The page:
Fourth Of July Ceremony Touches On Theme Of Sacrifice To Preserve Freedom
Sacrifice seemed to be the theme of the annual Fourth of July celebration in Ste. Genevieve.
Thursday’s event at the DuBourg Centre featured short speeches by District 116 State Representative Dale Wright, city of Ste. Genevieve Mayor Paul Hassler and local historian Bob Mueller, who was also master of ceremonies.
Rod Scherer read the Declaration of Independence aloud, including the 28 reasons the colonists felt they must separate themselves from England.
Mueller noted that the local celebration of Independence Day goes at least as far back as 1811, when 18 toasts were given and 18 cannon shots fired on the hill at the top of what is now Seraphin Street.
Hassler described helping an Iraq War veteran who had lost limbs as a marine put a flag up in his front yard.
“That really sent it home to me, that he sacrificed life and limb for me personally to have life, liberty and the pursuit of happiness and the God-given right to practice my faith,” Hassler said. “I thank God for all of it, because this whole community and this country was founded on deep-rooted people that had faith to persevere and to get through tough times.”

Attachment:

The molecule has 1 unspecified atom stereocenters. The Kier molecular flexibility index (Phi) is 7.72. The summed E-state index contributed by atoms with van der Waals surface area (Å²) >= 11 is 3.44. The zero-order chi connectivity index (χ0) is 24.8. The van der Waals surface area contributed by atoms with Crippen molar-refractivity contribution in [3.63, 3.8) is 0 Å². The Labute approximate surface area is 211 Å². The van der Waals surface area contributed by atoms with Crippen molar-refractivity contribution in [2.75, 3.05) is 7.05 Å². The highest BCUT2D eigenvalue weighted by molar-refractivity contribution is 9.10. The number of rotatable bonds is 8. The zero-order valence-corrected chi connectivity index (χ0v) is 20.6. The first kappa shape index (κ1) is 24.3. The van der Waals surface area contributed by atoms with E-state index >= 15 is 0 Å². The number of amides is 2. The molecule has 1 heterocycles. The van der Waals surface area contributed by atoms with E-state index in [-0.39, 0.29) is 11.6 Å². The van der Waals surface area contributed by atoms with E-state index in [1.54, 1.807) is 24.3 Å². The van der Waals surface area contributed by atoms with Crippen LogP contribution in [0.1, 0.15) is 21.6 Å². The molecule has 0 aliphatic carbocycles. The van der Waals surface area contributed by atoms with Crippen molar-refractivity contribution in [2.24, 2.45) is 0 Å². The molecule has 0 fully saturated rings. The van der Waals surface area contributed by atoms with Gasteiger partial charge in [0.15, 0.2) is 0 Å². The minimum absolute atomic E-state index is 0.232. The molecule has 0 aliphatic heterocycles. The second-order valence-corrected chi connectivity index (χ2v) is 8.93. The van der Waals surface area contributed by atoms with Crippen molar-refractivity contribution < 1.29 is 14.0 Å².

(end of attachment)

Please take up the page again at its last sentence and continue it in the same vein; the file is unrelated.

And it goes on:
Wright looked at “the 56 patriots” who signed the Declaration of Independence and explained how many of them lost everything they had for the cause. Nine of them died during the American Revolution, including Cesar Rodney, who rode all night through a storm to cast the deciding vote for independence from England. Suffering from cancer, Rodney opted not to travel to Europe for cancer treatments.
Others lost property, homes and businesses. They died destitute, sacrificing “lives, families and fortunes.”
“Thank God they made the right decision,” Wright said.
In his emotional presentation, Wright also quoted from Declaration signer and future president John Adams. He described the death of 21-year-old American spy Nathan Hale, who said “I regret that I have but one life to give for my country” before being hanged.
Wright said all 56 signers would have faced the gallows had the war turned out differently.
Wright was given a special medal from the city after his speech.
Complete story in the July 10 edition of the Herald.